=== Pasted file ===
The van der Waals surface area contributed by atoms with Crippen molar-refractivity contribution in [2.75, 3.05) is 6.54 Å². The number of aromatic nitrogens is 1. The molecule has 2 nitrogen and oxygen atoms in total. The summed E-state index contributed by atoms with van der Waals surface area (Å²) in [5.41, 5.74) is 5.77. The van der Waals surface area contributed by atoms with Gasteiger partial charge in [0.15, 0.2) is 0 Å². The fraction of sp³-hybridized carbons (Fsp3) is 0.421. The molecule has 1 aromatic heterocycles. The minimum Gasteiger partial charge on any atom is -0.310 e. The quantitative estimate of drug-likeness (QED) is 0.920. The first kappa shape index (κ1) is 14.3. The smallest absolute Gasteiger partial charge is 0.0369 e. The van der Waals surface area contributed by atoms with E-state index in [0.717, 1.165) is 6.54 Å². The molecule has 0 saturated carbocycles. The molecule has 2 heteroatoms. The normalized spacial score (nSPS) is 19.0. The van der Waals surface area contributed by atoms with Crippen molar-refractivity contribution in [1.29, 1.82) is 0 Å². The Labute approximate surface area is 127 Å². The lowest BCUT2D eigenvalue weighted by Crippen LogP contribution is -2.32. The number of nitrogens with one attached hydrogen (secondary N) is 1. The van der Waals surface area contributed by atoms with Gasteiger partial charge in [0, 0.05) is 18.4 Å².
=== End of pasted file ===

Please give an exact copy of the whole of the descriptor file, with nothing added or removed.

The van der Waals surface area contributed by atoms with Crippen molar-refractivity contribution in [2.75, 3.05) is 6.54 Å². The number of aromatic nitrogens is 1. The molecule has 2 nitrogen and oxygen atoms in total. The summed E-state index contributed by atoms with van der Waals surface area (Å²) in [5.41, 5.74) is 5.77. The van der Waals surface area contributed by atoms with Gasteiger partial charge in [0.15, 0.2) is 0 Å². The fraction of sp³-hybridized carbons (Fsp3) is 0.421. The molecule has 1 aromatic heterocycles. The minimum Gasteiger partial charge on any atom is -0.310 e. The quantitative estimate of drug-likeness (QED) is 0.920. The first kappa shape index (κ1) is 14.3. The smallest absolute Gasteiger partial charge is 0.0369 e. The van der Waals surface area contributed by atoms with E-state index in [0.717, 1.165) is 6.54 Å². The molecule has 0 saturated carbocycles. The molecule has 2 heteroatoms. The normalized spacial score (nSPS) is 19.0. The van der Waals surface area contributed by atoms with Crippen molar-refractivity contribution in [1.29, 1.82) is 0 Å². The Labute approximate surface area is 127 Å². The lowest BCUT2D eigenvalue weighted by Crippen LogP contribution is -2.32. The number of nitrogens with one attached hydrogen (secondary N) is 1. The van der Waals surface area contributed by atoms with Gasteiger partial charge in [0, 0.05) is 18.4 Å².